Attempts to sell the weapons to other countries were unsuccessful, and the surplus Mondragón rifles remained in storage for the next few years. It was not until World War I that SIG was finally able to sell its old stock, namely to the German Reich. The artillery depot in Spandau near Berlin converted the Mondragón rifles to the German military standard caliber 7.92x57mm and added a detachable drum magazine, from the principle of operation similar to the one used with the pistol P08, increasing its capacity to 30 cartridges. The converted weapons were all used by the German Air Force as the “Flieger-Selbstlade-Karabiner 15” (aviator semi-automatic carbine). Only in the sky was the use of such a dirt-sensitive weapon possible at all. Nevertheless, as a precaution, each gunner was given two rifles, so as not to be defenseless in the case of a malfunction.
The Swiss had kept some of the Fusil Porfirio Díaz Sistema Mondragón Modelo 1908 rifles, converting them to their military caliber 7.5x55mm. They also added a 12-round box magazine, as well as an optional brass catcher. In the early years of the war, these rifles were used to equip reconnaissance aircraft such as the Häfeli DH-1 until enough light machine guns were available.
Technical data of the Mondragón Modelo 1908:
Caliber: 7x57mm Mauser
Length: 43.5in 1,105 mm
Length of barrel: 22.7in 577 mm
Weight (empty): 9.2lb 4.18 kg
Magazine capacity: 10 rounds
Manuel Mondragón (1859 – 1922)
The Mexican Manuel Mondragón is considered one of the pioneers in the field of semi-automatic rifles. During his eventful career in the military, he was mainly involved with artillery armament, but he became known worldwide through his Fusil Porfirio Díaz Sistema Mondragón Modelo 1908. Mon-dragón was born in 1859 in the Municipio Ixtlahuaca in the Mexican state of Méx-ico. After school, he attended the military academy in Chapultepec and left it as an artillery officer in 1880. He had always been very interested in the technology of weapons and so he designed the 75mm field gun model Saint-Chamond-Mon-dragón together with Émile Rimailho. It was manufactured by the French com-pany Compagnie des Forges et Aciéries de la Marine et d’Homécourt (FAMH) in Saint-Chamond in France. Apart from Mexico, the gun was also adopted by other countries and was even installed in tanks in France during World War I. Mondragón also wrote military instructions and training books. In 1907, under President Porfirio Díaz, he was appointed Chief of the Artillery Division.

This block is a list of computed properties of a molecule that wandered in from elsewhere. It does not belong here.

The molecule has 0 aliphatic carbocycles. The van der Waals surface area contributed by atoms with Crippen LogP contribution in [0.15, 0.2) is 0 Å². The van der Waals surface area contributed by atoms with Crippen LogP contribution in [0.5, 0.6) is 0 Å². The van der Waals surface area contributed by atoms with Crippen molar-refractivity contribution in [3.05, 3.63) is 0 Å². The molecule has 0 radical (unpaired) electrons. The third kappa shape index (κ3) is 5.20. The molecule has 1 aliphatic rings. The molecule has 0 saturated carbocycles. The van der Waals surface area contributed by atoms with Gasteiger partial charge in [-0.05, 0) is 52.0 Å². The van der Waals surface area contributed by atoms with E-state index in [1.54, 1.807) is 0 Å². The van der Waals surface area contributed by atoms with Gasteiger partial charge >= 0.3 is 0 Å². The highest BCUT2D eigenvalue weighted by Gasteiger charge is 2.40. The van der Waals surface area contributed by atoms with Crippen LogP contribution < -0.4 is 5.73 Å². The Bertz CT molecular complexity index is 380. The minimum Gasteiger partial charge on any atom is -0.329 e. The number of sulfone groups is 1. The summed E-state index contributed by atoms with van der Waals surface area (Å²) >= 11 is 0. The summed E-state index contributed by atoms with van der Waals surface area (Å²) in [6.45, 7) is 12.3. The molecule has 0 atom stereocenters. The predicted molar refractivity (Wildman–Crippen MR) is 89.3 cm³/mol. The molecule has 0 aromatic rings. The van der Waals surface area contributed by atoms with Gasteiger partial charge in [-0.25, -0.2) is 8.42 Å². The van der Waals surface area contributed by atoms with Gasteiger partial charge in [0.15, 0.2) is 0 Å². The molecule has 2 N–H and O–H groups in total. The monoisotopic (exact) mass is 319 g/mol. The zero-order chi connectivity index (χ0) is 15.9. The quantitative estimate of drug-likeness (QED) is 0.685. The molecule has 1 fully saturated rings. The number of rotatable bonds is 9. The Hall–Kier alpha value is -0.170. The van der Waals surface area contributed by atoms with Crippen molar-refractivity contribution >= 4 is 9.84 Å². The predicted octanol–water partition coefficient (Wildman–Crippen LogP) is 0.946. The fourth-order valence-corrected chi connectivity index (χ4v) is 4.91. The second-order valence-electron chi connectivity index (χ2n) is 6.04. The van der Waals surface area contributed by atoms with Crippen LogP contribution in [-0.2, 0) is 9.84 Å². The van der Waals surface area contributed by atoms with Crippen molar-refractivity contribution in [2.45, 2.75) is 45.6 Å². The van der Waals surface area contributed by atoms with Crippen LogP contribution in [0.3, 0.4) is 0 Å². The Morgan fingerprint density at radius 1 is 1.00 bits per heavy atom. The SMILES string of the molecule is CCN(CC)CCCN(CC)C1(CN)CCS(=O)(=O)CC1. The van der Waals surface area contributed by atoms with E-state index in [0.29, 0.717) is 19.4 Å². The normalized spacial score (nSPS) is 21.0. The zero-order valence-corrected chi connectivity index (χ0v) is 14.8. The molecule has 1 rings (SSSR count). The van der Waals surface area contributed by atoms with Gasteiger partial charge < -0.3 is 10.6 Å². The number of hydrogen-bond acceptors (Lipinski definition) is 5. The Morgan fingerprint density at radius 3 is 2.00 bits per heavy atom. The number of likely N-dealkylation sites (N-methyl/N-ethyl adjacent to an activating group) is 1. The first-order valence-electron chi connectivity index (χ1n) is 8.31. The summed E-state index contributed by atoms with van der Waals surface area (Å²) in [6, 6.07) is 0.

The following year, the army introduced his 7x57mm Mauser caliber semi-automatic rifle and had it manufactured in Switzerland by SIG. He also wrote an important work on coastal defense and many South American defense installations are based on his findings. Mon-dragón did not remain inactive politically either. He actively supported the military coup in February 1913 to overthrow President Francisco I. Madero and was subsequently appointed Minister of War under the new ruler José Victoriano Huerta in gratitude. However, he retained the post only a few months before he had to resign under pressure from prominent politicians who accused him of incompetence and poor planning during the revolution. After these accusations, Huerta dropped the general and exiled him from Mexico. Mondragón traveled to Spain. In recognition of his services, he was awarded, among other things, the highest deco-oration in France, the Legion of Honor. General Manuel Mondragón died in San Sebastián in Spain in 1922. Incidentally, one of his eight children was the nude model, painter and poet María del Car-men Mondragón Valseca, better known by her artistic name Nahui Olín
|This article first appeared in Small Arms Review V25N4 (April 2021)|